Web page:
Back when I was studying for a PhD, proving why control software was guaranteed to do the right thing, or (very hard) not do the wrong thing, I had a secret. I was a fraud. I wasn't really a mathematician. I had dabbled in law, and studied literature, and was somehow hoping that a good grasp of argument and narrative would carry me through the formalisms and the proofs. After all, it's all just language and semantics, isn't it? But I wasn't convinced, and nor was my supervisor. Despite my reading as much as I could, paying attention at the departmental seminars, and each week correcting the red ink that he spread across my contributions, my supervisor took the drastic step of sending me to the most prestigious of conferences on safety critical systems, with speakers from places like MITRE and NASA - real rocket scientists! The message was clear.This was it. I couldn't possibly say that I wasn't being given every opportunity to learn, to become a proper Computer Scientist.Screw up after this, and you're out.
The talks were great. Researchers, practitioners, case studies, real examples. Two days of debate and discussions.Meeting people who had written things that had previously seemed impenetrable to me, and realising what they meant. Suddenly I saw that I wasn't as far behind as I thought. It all made sense. I could see how what I was doing was relevant, interesting even, to others in the community. It was all going to be alright.
One of the last talks I went to was all about a spaceship - a popular session given on-going controversy around the Space Shuttle.The researcher was talking about how they had carried out the most extensive modelling exercise on code - transforming into pure logic, proving out properties. This had helped the rest of the team find critical problems that, had they not been discovered, would have had disastrous consequences.The kind of talk that makes you feel good about being part of this community of people doing such great and important work.
And then something happened that, I've since discovered, is really not a normal occurrence.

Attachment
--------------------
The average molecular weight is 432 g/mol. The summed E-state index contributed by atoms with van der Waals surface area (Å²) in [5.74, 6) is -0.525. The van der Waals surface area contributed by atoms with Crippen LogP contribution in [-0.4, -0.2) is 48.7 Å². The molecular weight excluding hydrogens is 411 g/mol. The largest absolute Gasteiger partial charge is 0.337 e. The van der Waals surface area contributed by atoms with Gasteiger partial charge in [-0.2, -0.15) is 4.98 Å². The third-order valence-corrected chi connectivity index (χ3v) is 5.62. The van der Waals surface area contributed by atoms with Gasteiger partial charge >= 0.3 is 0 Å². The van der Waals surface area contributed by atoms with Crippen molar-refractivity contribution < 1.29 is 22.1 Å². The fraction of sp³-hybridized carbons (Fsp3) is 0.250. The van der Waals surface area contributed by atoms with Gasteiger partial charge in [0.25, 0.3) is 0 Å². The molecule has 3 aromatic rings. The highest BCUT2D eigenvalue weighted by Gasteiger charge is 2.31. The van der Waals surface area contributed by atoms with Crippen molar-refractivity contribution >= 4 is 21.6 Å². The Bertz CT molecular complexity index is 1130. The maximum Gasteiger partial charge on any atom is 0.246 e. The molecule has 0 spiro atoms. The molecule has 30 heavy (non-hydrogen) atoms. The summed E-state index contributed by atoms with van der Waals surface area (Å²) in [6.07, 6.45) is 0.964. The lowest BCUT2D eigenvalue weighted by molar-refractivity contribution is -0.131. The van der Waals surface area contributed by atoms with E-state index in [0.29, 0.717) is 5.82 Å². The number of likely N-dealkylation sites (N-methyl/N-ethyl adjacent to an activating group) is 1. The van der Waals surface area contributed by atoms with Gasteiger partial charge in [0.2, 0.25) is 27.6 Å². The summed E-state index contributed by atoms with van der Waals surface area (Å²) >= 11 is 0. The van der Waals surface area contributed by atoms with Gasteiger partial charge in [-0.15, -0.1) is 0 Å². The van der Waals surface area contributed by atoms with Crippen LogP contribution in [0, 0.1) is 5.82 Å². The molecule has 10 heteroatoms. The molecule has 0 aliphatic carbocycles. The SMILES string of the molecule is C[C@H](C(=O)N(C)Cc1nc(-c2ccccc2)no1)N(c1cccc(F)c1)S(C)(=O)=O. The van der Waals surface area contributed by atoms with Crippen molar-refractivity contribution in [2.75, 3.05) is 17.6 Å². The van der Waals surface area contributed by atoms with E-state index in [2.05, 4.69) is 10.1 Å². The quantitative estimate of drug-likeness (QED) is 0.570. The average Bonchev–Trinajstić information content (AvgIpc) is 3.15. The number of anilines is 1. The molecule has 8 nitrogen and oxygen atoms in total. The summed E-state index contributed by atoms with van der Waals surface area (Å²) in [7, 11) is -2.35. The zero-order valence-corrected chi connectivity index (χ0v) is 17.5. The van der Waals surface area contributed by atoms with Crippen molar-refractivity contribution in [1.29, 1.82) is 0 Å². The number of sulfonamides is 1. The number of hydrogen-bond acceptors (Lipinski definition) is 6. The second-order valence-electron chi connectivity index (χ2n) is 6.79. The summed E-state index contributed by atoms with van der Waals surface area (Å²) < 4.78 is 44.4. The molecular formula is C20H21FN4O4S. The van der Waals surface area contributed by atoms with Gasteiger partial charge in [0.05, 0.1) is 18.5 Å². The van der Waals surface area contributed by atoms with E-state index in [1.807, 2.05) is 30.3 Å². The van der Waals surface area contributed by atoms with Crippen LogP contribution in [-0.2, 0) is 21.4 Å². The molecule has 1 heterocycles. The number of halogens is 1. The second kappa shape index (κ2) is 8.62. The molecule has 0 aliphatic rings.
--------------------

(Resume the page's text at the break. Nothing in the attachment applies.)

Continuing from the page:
"Are there any questions?"
A man stood up - he was very possibly a rocket scientist - and took the microphone, and slowly, clearly said, "That is not how it happened." And I, and everyone else in that audience, sat up just a little.
He continued. "Let me be clear. The only reason you found those problems is that I told you they were there, and I told you where to look".Silence in the audience. You have never heard an auditorium so quiet. It took a while for the speaker to respond, and I don't really remember what he said. I was watching the rocket scientist, slowly shaking his head in quiet refutation of whatever it was the speaker was saying.
After the talk, I didn't get to find the rocket scientist, or to ask the questions that were only just taking shape. Over the next couple of talks, the event somehow, nervously, got back into its rhythm in time for the close.
By the time everyone was leaving - discussing their plans, and the next events they were planning to attend - you could have imagined that it never happened.
But it did.
I've often thought about what went on in that project - what questions I would have asked, if I had had the chance. What was missing from the work that meant that it required human intervention to guide it to the right answer? What context around the code did the rocket scientist understand that somehow wasn't in the model that got created? If that was what was going on, why wasn't this acknowledged, or made part of the process? Why did the 'technical answer' seem to be fighting with the 'human insight', rather than leveraging it? And why the cover-up, if that doesn't seem too dramatic a way of putting it?
Over the years, I've come to recognise the same dynamic playing out in the work that I now do, around modelling, data and analytics. Although I went along with the formalisms and the modelling (and didn't get thrown out), I've always been very attuned to the risk that data, or a model, might actually be missing something that is key to being able to pinpoint the issue, or get to the resolution that people need.